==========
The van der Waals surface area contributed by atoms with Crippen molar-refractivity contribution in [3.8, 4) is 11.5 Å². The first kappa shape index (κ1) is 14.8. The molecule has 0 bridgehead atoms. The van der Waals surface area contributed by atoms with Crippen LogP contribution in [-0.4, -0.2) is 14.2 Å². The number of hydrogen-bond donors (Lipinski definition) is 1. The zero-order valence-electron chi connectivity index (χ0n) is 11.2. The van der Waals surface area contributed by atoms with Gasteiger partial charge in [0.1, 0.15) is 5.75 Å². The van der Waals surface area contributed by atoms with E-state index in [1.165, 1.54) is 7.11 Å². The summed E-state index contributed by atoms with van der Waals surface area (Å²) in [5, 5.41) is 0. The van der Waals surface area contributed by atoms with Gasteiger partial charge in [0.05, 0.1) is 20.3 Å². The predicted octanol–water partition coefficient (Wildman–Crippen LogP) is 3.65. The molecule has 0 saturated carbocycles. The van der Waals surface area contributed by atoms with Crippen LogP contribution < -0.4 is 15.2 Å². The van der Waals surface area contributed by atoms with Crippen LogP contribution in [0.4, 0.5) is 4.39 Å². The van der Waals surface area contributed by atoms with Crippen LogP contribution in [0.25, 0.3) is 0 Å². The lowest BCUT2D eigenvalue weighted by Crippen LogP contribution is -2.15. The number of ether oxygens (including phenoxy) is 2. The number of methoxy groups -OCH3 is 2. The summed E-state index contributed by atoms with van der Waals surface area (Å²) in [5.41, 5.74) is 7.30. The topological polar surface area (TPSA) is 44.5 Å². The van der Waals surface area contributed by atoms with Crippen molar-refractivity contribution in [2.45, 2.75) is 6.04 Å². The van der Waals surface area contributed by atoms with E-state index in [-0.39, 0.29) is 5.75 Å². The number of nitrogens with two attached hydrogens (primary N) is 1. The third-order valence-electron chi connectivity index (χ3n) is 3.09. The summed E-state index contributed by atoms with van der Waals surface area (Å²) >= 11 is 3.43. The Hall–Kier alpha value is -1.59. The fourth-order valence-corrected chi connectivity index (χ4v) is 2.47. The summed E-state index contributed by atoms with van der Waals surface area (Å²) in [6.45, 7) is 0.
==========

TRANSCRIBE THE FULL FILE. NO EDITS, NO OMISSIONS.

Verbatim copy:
The van der Waals surface area contributed by atoms with Crippen molar-refractivity contribution in [3.8, 4) is 11.5 Å². The first kappa shape index (κ1) is 14.8. The molecule has 0 bridgehead atoms. The van der Waals surface area contributed by atoms with Crippen LogP contribution in [-0.4, -0.2) is 14.2 Å². The number of hydrogen-bond donors (Lipinski definition) is 1. The zero-order valence-electron chi connectivity index (χ0n) is 11.2. The van der Waals surface area contributed by atoms with Gasteiger partial charge in [0.1, 0.15) is 5.75 Å². The van der Waals surface area contributed by atoms with E-state index in [1.165, 1.54) is 7.11 Å². The summed E-state index contributed by atoms with van der Waals surface area (Å²) in [5, 5.41) is 0. The van der Waals surface area contributed by atoms with Gasteiger partial charge in [0.05, 0.1) is 20.3 Å². The predicted octanol–water partition coefficient (Wildman–Crippen LogP) is 3.65. The molecule has 0 saturated carbocycles. The van der Waals surface area contributed by atoms with Crippen LogP contribution < -0.4 is 15.2 Å². The van der Waals surface area contributed by atoms with Crippen LogP contribution in [0.4, 0.5) is 4.39 Å². The van der Waals surface area contributed by atoms with Crippen LogP contribution in [0.25, 0.3) is 0 Å². The lowest BCUT2D eigenvalue weighted by Crippen LogP contribution is -2.15. The number of ether oxygens (including phenoxy) is 2. The number of methoxy groups -OCH3 is 2. The summed E-state index contributed by atoms with van der Waals surface area (Å²) in [5.41, 5.74) is 7.30. The topological polar surface area (TPSA) is 44.5 Å². The van der Waals surface area contributed by atoms with Crippen molar-refractivity contribution in [2.45, 2.75) is 6.04 Å². The van der Waals surface area contributed by atoms with E-state index in [-0.39, 0.29) is 5.75 Å². The number of nitrogens with two attached hydrogens (primary N) is 1. The third-order valence-electron chi connectivity index (χ3n) is 3.09. The summed E-state index contributed by atoms with van der Waals surface area (Å²) >= 11 is 3.43. The Hall–Kier alpha value is -1.59. The fourth-order valence-corrected chi connectivity index (χ4v) is 2.47. The summed E-state index contributed by atoms with van der Waals surface area (Å²) in [6.45, 7) is 0.